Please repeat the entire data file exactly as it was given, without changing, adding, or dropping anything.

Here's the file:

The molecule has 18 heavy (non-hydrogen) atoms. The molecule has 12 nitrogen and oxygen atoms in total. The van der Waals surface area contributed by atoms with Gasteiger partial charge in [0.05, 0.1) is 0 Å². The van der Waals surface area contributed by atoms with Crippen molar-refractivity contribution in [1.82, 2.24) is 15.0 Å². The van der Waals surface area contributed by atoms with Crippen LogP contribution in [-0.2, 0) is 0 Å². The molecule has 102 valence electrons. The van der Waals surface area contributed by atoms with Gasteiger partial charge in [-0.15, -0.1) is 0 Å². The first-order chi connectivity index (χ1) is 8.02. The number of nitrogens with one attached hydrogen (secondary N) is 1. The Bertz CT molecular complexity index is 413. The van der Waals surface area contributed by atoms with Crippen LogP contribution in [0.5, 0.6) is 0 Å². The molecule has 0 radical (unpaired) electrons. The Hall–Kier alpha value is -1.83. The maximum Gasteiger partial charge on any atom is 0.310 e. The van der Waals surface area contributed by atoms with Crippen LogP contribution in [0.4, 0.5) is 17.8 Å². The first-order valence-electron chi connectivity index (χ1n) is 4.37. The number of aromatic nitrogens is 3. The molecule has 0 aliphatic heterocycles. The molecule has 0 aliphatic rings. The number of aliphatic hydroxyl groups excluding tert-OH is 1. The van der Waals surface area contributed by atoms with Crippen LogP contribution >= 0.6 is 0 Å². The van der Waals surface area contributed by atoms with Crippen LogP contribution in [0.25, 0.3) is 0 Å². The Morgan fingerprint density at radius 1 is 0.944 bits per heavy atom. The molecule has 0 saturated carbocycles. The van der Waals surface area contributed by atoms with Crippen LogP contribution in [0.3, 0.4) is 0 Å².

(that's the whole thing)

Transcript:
The molecule has 18 heavy (non-hydrogen) atoms. The molecule has 12 nitrogen and oxygen atoms in total. The van der Waals surface area contributed by atoms with Gasteiger partial charge in [0.05, 0.1) is 0 Å². The van der Waals surface area contributed by atoms with Crippen molar-refractivity contribution in [1.82, 2.24) is 15.0 Å². The van der Waals surface area contributed by atoms with Crippen LogP contribution in [-0.2, 0) is 0 Å². The molecule has 102 valence electrons. The van der Waals surface area contributed by atoms with Gasteiger partial charge in [-0.15, -0.1) is 0 Å². The first-order chi connectivity index (χ1) is 8.02. The number of nitrogens with one attached hydrogen (secondary N) is 1. The Bertz CT molecular complexity index is 413. The van der Waals surface area contributed by atoms with Crippen LogP contribution in [0.5, 0.6) is 0 Å². The molecule has 0 radical (unpaired) electrons. The Hall–Kier alpha value is -1.83. The maximum Gasteiger partial charge on any atom is 0.310 e. The van der Waals surface area contributed by atoms with Crippen LogP contribution in [0.4, 0.5) is 17.8 Å². The first-order valence-electron chi connectivity index (χ1n) is 4.37. The number of aromatic nitrogens is 3. The molecule has 0 aliphatic heterocycles. The molecule has 0 aliphatic rings. The number of aliphatic hydroxyl groups excluding tert-OH is 1. The van der Waals surface area contributed by atoms with Crippen LogP contribution >= 0.6 is 0 Å². The van der Waals surface area contributed by atoms with Crippen LogP contribution in [0.25, 0.3) is 0 Å². The Morgan fingerprint density at radius 1 is 0.944 bits per heavy atom. The molecule has 0 saturated carbocycles. The van der Waals surface area contributed by atoms with Crippen LogP contribution in [0.3, 0.4) is 0 Å².